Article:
This last flood remade the canyon bottom with its fifteen foot walls of water and the huge tree bodies spinning down the current…. where there were straight lines now there’s curves, where there were trees, the ground has been stripped…. There’s several feet of new earth in some places, building up the ground so that there’s an entirely new landscape. Events like this can leave me disoriented and grieving, and some big part of my nature clings to sameness and hominess of always. Yet I know that’s not how nature and life works, that everything is always in flux, moving and removing until a temporary balance is achieved before it all begins again.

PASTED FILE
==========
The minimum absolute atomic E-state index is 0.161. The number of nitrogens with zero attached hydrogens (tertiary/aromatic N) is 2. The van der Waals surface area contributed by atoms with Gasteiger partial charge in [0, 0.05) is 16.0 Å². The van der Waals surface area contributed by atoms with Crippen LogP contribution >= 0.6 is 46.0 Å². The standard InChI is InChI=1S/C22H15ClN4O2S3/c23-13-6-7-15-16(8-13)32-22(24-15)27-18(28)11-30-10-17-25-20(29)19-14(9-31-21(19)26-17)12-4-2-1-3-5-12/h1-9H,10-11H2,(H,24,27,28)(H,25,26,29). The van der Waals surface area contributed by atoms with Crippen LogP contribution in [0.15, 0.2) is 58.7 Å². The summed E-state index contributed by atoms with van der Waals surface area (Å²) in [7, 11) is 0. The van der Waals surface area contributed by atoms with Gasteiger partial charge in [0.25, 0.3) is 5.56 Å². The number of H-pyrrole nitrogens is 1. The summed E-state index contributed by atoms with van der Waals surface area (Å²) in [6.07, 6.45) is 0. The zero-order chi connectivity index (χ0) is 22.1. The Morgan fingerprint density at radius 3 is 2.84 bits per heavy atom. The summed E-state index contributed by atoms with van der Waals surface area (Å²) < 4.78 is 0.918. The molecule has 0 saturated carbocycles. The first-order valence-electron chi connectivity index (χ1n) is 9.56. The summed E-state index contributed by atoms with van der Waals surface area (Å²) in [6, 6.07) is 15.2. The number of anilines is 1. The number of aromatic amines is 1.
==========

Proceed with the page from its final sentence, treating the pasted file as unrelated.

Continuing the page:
In the arroyo, huge boulders were moved and all the little valleys were filled in by gravel… Makes for a smoother walk but my plants are buried, the Beebalm and Sweet Clover covered over in a rocky grave. I have to resist the urge to get down on my knees and dig it all out, to change it back to what I know and recognize. I have to remember this isn’t something I created, it’s not a garden. It’s a wild thing, unformed by human hands and with a will of its own. I let myself fall in love with the unpredictability and madness of it all, of the river that owns my heart.
In the Spring, the plants will surprise me, Evening Primroses will shoot out of broken rocks and the Beebalm will spurt out everywhere, defying stones and sand to surge towards the sun. In the meantime, I drink Nettles and Bear’s Claw as I watch the orange sun drift down behind snowy cliffs.